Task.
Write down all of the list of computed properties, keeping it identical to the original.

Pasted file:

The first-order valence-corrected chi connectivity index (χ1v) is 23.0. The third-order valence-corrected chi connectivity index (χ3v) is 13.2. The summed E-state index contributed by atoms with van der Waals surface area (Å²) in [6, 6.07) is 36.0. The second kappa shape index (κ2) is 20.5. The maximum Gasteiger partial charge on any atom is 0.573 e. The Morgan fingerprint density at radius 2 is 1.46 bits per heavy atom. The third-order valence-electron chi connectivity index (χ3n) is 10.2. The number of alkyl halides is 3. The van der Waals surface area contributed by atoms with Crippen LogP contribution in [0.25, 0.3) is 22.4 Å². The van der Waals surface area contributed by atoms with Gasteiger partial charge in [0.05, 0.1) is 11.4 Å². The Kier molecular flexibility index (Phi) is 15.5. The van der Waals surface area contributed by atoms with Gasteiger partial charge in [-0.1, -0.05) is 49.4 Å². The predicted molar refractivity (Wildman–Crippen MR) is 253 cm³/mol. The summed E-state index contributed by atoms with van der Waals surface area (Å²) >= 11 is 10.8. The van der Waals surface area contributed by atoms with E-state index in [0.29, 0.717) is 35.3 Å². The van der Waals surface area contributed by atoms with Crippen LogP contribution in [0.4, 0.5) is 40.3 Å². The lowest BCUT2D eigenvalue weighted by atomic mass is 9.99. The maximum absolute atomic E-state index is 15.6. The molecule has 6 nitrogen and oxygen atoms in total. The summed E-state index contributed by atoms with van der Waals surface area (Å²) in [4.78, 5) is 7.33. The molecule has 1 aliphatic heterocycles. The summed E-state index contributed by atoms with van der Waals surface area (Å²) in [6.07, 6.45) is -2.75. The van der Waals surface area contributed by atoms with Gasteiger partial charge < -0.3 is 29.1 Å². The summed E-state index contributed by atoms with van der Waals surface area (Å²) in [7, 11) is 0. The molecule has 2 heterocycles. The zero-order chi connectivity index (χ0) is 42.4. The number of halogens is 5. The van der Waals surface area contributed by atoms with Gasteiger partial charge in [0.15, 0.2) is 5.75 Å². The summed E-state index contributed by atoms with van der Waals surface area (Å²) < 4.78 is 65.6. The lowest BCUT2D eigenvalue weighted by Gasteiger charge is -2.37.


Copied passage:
The first-order valence-corrected chi connectivity index (χ1v) is 23.0. The third-order valence-corrected chi connectivity index (χ3v) is 13.2. The summed E-state index contributed by atoms with van der Waals surface area (Å²) in [6, 6.07) is 36.0. The second kappa shape index (κ2) is 20.5. The maximum Gasteiger partial charge on any atom is 0.573 e. The Morgan fingerprint density at radius 2 is 1.46 bits per heavy atom. The third-order valence-electron chi connectivity index (χ3n) is 10.2. The number of alkyl halides is 3. The van der Waals surface area contributed by atoms with Crippen LogP contribution in [0.25, 0.3) is 22.4 Å². The van der Waals surface area contributed by atoms with Gasteiger partial charge in [0.05, 0.1) is 11.4 Å². The Kier molecular flexibility index (Phi) is 15.5. The van der Waals surface area contributed by atoms with Gasteiger partial charge in [-0.1, -0.05) is 49.4 Å². The predicted molar refractivity (Wildman–Crippen MR) is 253 cm³/mol. The summed E-state index contributed by atoms with van der Waals surface area (Å²) >= 11 is 10.8. The van der Waals surface area contributed by atoms with E-state index in [0.29, 0.717) is 35.3 Å². The van der Waals surface area contributed by atoms with Crippen LogP contribution in [0.4, 0.5) is 40.3 Å². The lowest BCUT2D eigenvalue weighted by atomic mass is 9.99. The maximum absolute atomic E-state index is 15.6. The molecule has 6 nitrogen and oxygen atoms in total. The summed E-state index contributed by atoms with van der Waals surface area (Å²) in [4.78, 5) is 7.33. The molecule has 1 aliphatic heterocycles. The summed E-state index contributed by atoms with van der Waals surface area (Å²) in [6.07, 6.45) is -2.75. The van der Waals surface area contributed by atoms with Gasteiger partial charge < -0.3 is 29.1 Å². The summed E-state index contributed by atoms with van der Waals surface area (Å²) in [7, 11) is 0. The molecule has 2 heterocycles. The zero-order chi connectivity index (χ0) is 42.4. The number of halogens is 5. The van der Waals surface area contributed by atoms with Gasteiger partial charge in [0.15, 0.2) is 5.75 Å². The summed E-state index contributed by atoms with van der Waals surface area (Å²) < 4.78 is 65.6. The lowest BCUT2D eigenvalue weighted by Gasteiger charge is -2.37.